Don Rogers: A case for real humility |

Don Rogers: A case for real humility

Maybe I hadn’t had enough coffee yet at this week’s Good Morning Truckee.

The speaker, Joanne Marchetta, head of the Tahoe Regional Planning Agency, was rolling on familiar topics. Climate change. The travel bug now loving places like Lake Tahoe to death. Who can afford a home here? The vacation rental infestation. Traffic jams. Where will the workers live?

All crucial stuff. All eye-glazing at that early hour. We’d heard it all before. Over and over again. I might have gone for a refill around then, not realizing I was the only one in back drinking from a paper cup.

I perked right up when she shifted to something else entirely. Did I hear right? That an absurdly high percentage of us believe ourselves morally superior to the average person? In other words, it’s not us but all those other knuckleheads. Everything would be fine, just fine, if only they’d straighten themselves out.

… it’s not us but all those other knuckleheads.

And what did she say? The result of this mindset makes us each the raindrop not recognizing our part in the flood? Some Zen-sounding quote like that. (Actually Ruskin.)

Just the night before, I had finished David Brooks’ “The Second Mountain: The Quest for a Moral Life.” I found it fascinating if not entirely persuasive, my favorite kind of book.

Basically, the first mountain is all about me, and there’s plenty of me, me, me in our modern society, which many besides Brooks find skewing ever more toward hyper-individuality.

The second mountain is all about we, and in Brooks’ view living more the way humans were meant to live. For others. The highest value is not independence, but interdependence. In love, in work, in faith, in community. That’s pretty much the gist, in too brief summary.

It’s all about personal commitment to higher purpose, the raindrop recognizing its part in the flood.

In essence, Marchetta, like Brooks, was exhorting each of us to move off our first mountain — our ego, our self-absorption — and tackle the second. The harder and holier work. Also the more ultimately satisfying, perhaps.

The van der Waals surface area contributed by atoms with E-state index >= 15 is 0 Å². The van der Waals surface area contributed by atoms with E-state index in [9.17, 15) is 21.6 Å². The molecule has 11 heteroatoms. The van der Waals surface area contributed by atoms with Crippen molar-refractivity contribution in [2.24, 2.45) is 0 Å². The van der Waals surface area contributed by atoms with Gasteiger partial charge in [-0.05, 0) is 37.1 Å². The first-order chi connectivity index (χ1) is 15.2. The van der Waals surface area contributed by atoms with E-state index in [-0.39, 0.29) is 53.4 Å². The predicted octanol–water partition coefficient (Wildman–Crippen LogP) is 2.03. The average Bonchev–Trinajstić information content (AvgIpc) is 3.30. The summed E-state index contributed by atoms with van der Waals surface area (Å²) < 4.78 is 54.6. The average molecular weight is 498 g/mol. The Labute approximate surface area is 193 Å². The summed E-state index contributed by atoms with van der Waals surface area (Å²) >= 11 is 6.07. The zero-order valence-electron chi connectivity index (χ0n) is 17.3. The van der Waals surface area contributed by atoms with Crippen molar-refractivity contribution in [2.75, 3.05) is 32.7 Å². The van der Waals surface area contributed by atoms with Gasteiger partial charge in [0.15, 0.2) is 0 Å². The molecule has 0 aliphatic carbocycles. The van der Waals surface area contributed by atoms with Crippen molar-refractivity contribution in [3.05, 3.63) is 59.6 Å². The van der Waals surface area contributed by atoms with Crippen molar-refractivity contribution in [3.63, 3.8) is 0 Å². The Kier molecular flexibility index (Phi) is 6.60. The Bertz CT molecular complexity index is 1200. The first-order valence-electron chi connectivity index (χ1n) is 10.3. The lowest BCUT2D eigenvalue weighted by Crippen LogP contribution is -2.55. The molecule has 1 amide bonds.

But I’m a rampant individualist who like Groucho would never join a group that would have me. Drinking from a paper cup while others are rather smugly saving the environment with their ceramic, plastic and metal. Noticing we’re talking about reversing climate change at the airport, of all places, the very height of irony. Here’s where earnest local efforts to reduce carbon emissions are obliterated in a day’s takeoffs and landings, the epitome of thoughtless, wasteful luxury.

The airport is right there with the melding of rare metals, plastic and glass that make up our phones for symbolizing what we find wrong in the world today but wouldn’t dream of giving up.

As Greta might roar: How dare we?

Easy to play the critic, though, while at least a few neighbors are saving starfish, in keeping with the parable. Banning plastic in favor of paper at the grocery store. Skipping the straw. Washing the disposables.

It’s the Wobegone effect that caught my attention: Everyone’s smarter than average, and I’m above average.

Turns out we each give ourselves too much credit. We know a lot less than we think we do. We’re not that smart and are in no position to wax wise, never mind call out others. The more we presume to know, the more a cold dose of humility would do us good.

We don’t lack confidence, but the opposite. We think all too much of ourselves, suffering from a pandemic of cognitive bias that leaves us blind, not even aware we’re mostly making up what we believe to be true.

Call it an acute knowledge of our ignorance. How would we negotiate life with this awareness? Grounded in actual reality.

Would this make us a better people, less likely to troll and more attuned to learning from others, to working together and doing our part?

Marchetta and Brooks seem to think so. But hah, what do they know?

Don Rogers is the publisher of the Sierra Sun and The Union, based in Grass Valley. He can be reached at or 530-477-4299.

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